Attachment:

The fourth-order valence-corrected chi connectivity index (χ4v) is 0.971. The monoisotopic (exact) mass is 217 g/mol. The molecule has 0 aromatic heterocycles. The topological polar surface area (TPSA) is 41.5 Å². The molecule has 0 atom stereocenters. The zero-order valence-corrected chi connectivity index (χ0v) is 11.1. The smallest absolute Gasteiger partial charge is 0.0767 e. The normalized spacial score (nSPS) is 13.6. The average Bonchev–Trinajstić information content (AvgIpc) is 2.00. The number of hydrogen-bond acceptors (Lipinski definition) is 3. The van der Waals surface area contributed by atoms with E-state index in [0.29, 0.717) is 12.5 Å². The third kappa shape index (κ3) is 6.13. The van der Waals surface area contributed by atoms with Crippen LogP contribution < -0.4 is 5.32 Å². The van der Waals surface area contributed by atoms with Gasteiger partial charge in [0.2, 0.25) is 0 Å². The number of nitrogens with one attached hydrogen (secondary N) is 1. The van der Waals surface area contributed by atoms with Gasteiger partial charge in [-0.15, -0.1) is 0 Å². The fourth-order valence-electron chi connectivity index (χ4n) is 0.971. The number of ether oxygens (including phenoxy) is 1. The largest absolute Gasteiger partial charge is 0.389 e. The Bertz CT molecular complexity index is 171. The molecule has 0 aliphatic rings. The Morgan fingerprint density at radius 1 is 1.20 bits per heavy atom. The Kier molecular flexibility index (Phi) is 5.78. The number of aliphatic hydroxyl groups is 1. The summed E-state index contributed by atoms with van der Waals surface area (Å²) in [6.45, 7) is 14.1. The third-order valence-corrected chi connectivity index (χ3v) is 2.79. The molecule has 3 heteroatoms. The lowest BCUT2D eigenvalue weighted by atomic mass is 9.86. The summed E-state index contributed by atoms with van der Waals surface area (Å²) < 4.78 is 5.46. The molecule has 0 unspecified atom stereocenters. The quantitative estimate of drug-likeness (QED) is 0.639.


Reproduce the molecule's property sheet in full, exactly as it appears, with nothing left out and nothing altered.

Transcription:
The fourth-order valence-corrected chi connectivity index (χ4v) is 0.971. The monoisotopic (exact) mass is 217 g/mol. The molecule has 0 aromatic heterocycles. The topological polar surface area (TPSA) is 41.5 Å². The molecule has 0 atom stereocenters. The zero-order valence-corrected chi connectivity index (χ0v) is 11.1. The smallest absolute Gasteiger partial charge is 0.0767 e. The normalized spacial score (nSPS) is 13.6. The average Bonchev–Trinajstić information content (AvgIpc) is 2.00. The number of hydrogen-bond acceptors (Lipinski definition) is 3. The van der Waals surface area contributed by atoms with E-state index in [0.29, 0.717) is 12.5 Å². The third kappa shape index (κ3) is 6.13. The van der Waals surface area contributed by atoms with Crippen LogP contribution < -0.4 is 5.32 Å². The van der Waals surface area contributed by atoms with Gasteiger partial charge in [0.2, 0.25) is 0 Å². The number of nitrogens with one attached hydrogen (secondary N) is 1. The van der Waals surface area contributed by atoms with Gasteiger partial charge in [-0.15, -0.1) is 0 Å². The fourth-order valence-electron chi connectivity index (χ4n) is 0.971. The number of ether oxygens (including phenoxy) is 1. The largest absolute Gasteiger partial charge is 0.389 e. The Bertz CT molecular complexity index is 171. The molecule has 0 aliphatic rings. The Morgan fingerprint density at radius 1 is 1.20 bits per heavy atom. The Kier molecular flexibility index (Phi) is 5.78. The number of aliphatic hydroxyl groups is 1. The summed E-state index contributed by atoms with van der Waals surface area (Å²) in [6.45, 7) is 14.1. The third-order valence-corrected chi connectivity index (χ3v) is 2.79. The molecule has 3 heteroatoms. The lowest BCUT2D eigenvalue weighted by atomic mass is 9.86. The summed E-state index contributed by atoms with van der Waals surface area (Å²) < 4.78 is 5.46. The molecule has 0 unspecified atom stereocenters. The quantitative estimate of drug-likeness (QED) is 0.639.